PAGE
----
Reproductive Health

The Rallying Cry

June 1, 2017  • Institute Staff

Bill and Melinda Gates have become as famous for their philanthropic work as they are for the company that launched their success, Microsoft. “We knew the wealth from Microsoft would go back to society,” Melinda Gates told Institute CEO Walter Isaacson last November at the Institute’s Annual Awards Dinner at the Plaza Hotel in New York City. “It was a matter of when, not if—and then it became how.” The Aspen Institute awarded Gates its 2016 Public Service Award to honor the contributions in global health and education that she and the Bill & Melinda Gates Foundation have made around the world. She spoke with Isaacson about birth control, empowering women, and the value of data.

On contraceptives:

There are 225 million women crying out for birth control. I was out in the field talking about vaccines, and women were constantly asking me for birth control.

As I learned how global health backed away from contraceptives—I realized I had to do it.

In Africa, they predominantly get a shot every three months. It’s painful, but it’s covert, so their husbands don’t know about it. The women would say to me: “You’re asking me about shots for my children. I know about those, and they’re in stock. But what about my shot? I go to that clinic, I walk ten kilometers, make up an excuse to leave my field, take my babies…” It was a rallying cry. That’s what happens when you listen. I kept wanting to turn away, to say, “No, let’s keep working on vaccines.” But eventually, as I started to learn the history of this field—and how global health has backed away from contraceptives—I realized I had to step up and do it.

The pill works in the United States. But women around the world will tell you they can’t use the pill. They can’t hide it from their husbands or remember to take it every day. This shot that they were getting is what they want, but they want it more easily and in greater supply. So, with our partners, we got a shot you can give to yourself: a blister pack with a tiny needle that a health care worker can put in her kit and go out and give to women. We’re working on registration in a few dozen countries, so that women will be able to get it, take it home, and take it themselves. That’s a game changer. That’s how technology is helping women.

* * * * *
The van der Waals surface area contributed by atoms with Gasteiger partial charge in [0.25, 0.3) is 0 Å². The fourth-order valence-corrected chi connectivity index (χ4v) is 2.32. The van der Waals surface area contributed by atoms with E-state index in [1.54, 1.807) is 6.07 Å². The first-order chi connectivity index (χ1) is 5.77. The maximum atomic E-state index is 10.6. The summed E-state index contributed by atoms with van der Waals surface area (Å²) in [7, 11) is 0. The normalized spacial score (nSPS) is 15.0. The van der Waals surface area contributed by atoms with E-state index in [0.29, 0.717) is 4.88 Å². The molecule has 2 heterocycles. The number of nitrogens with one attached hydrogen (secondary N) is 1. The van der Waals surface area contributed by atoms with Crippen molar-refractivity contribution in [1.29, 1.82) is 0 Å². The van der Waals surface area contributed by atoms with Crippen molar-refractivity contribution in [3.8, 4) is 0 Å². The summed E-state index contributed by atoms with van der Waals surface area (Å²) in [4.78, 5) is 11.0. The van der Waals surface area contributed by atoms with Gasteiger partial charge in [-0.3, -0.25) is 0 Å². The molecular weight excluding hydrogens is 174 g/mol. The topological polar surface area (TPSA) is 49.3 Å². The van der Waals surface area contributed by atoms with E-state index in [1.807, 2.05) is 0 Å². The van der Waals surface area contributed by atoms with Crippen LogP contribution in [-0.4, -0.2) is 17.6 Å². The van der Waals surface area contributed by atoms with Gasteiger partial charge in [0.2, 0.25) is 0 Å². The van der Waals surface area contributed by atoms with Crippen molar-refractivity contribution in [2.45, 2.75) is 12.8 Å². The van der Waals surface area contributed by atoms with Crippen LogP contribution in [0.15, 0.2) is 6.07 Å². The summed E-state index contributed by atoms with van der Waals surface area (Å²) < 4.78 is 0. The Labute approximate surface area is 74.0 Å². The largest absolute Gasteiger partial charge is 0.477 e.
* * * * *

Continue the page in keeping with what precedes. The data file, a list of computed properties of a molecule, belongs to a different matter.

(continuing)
On gender:

When I first got into philanthropy, I wanted to stay away from gender issues. I saw them as soft things. I thought, I’m a hard-core technologist. I believe in data. But I realized that women are the ones carrying the burdens—not only in the developing world but in the United States. Women do the unpaid labor, the second shift at home. In the developing world, women come up against these inequities over and over, and we don’t collect the data.

When you empower a woman, she empowers everyone around her. She decides who eats in the house. She’s in charge of malarial medication or paying school fees. We don’t invest at a huge scale in women, and that’s a big mistake. Unless we make the investments, we won’t change.

When you empower a woman, she empowers everyone around her.
On data:

How will I know if I’m fixing the West African reproductive-health supply chain unless I have data? But there’s also value in the women telling us the story of their lives. Women will tell you: “Nobody has asked for my story. No one has every cared enough about me to ask.” Sometimes the man of the house will turn the researcher away, and the woman will find a way to come out and say, “Meet me at the well in an hour.” Without those stories, we don’t know how to act.

Our foundation’s resources may look enormous. But given the depth of the problems in society, they are tiny. It takes governments to scale programs up. I can’t call on the government to invest unless I know that I personally am willing to put down my dollars—and I won’t unless I have the data to know its a good investment.

For more from this conversation, check out the full video here: